Hermann von Helmholtz
This chapter and the next deals with the texts of two German thinkers who were widely read by Charles Sanders Peirce and William James – the German psychologists Hermann von Helmholtz and Wilhelm Wundt. They clarify the connections and differences between America and Europe, and specify the connections between science and philosophy in ways that intersect with the Puritan questions of identity, ethics, and politics. The work of von Helmholtz (with which that of Peirce has some parallels) evinces an understanding of science and natural law that was only partially accepted by the pragmatists, their criticism pivoting on a refusal to understand scientific inquiry as being constitutively devoid of purposiveness (final causality). The focus here is on particular concepts employed by both pragmatism and its continental interlocutors before going on (in the last two chapters) to consider how the Americans transformed them. Of particular importance, as far as Helmholtz is concerned, is the concept of causality: first, an analysis is made of Helmholtz's theory of causation and his conviction that the theory reconciles German transcendentalism and British empiricism; and second, it is demonstrated how Helmholtz's ‘physical sign theory’ (Zeichentheorie) places his reflections on causality in a semiotic frame.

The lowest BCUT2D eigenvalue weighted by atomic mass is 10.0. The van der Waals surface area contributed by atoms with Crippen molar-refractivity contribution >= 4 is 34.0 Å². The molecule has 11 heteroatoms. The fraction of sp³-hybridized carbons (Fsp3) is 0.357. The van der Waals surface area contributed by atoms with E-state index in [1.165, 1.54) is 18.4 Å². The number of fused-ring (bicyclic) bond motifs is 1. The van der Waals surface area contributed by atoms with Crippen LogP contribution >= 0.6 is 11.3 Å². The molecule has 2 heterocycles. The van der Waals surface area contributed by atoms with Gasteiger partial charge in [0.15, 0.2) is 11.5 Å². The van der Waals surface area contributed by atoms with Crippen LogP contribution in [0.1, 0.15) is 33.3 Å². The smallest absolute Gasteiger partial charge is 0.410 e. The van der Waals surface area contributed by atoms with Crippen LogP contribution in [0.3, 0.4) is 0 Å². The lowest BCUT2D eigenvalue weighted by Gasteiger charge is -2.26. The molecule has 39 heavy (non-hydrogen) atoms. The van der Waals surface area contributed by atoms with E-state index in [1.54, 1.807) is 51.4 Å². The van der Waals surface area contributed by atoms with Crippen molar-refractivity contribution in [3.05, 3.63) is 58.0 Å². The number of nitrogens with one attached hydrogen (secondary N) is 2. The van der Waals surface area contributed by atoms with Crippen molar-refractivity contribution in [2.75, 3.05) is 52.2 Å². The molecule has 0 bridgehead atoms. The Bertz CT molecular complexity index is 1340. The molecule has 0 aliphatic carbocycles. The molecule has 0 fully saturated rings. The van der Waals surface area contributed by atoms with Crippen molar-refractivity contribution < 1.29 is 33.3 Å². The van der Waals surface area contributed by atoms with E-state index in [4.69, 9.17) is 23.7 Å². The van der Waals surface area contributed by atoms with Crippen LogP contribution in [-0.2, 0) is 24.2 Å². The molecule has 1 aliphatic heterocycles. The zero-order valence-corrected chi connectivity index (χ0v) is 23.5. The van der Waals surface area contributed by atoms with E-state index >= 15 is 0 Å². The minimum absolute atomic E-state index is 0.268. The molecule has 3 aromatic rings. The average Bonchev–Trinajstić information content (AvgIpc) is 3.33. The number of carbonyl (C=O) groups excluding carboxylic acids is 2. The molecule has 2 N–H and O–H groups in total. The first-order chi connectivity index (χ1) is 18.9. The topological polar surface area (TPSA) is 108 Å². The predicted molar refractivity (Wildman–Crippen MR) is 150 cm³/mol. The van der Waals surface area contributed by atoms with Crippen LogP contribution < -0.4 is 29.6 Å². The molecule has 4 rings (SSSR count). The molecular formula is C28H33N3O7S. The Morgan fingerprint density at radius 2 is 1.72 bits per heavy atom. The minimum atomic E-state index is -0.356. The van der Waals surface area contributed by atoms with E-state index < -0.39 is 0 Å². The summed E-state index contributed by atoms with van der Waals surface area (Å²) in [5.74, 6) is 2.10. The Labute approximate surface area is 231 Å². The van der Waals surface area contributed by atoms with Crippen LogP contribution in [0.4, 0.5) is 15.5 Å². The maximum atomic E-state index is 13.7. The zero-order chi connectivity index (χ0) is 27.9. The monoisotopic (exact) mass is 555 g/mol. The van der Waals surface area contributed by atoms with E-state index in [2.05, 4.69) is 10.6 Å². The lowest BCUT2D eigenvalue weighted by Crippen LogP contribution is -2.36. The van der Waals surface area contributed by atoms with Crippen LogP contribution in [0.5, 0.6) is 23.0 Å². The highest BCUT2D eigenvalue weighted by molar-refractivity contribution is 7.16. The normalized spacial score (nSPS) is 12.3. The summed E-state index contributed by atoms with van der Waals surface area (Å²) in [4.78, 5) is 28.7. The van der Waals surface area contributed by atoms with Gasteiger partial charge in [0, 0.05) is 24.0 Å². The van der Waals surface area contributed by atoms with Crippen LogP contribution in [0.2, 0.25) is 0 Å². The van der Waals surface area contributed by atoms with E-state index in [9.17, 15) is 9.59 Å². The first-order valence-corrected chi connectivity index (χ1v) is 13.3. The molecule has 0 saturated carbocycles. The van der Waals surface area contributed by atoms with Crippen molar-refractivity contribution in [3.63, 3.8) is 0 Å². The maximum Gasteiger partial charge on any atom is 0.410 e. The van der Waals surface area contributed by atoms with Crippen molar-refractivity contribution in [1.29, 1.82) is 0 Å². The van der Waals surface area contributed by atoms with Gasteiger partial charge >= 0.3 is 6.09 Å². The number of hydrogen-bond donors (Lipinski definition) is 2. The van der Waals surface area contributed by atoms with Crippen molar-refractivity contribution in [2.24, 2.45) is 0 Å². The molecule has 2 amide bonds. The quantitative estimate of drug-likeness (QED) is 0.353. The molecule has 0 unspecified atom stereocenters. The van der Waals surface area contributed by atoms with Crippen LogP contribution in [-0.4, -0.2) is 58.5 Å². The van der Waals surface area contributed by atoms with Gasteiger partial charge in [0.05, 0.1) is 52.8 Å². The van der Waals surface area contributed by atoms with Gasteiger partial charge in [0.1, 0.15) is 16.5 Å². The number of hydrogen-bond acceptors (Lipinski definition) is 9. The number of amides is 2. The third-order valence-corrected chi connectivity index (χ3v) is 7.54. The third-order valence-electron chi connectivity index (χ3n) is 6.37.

Keywords: causality, empiricism, Germany, Hermann von Helmholtz, William James, Charles Sanders Peirce, philosophy, pragmatism, psychology, purposiveness, science, semiotic, transcendentalism, U.S.A, Wilhelm Wundt
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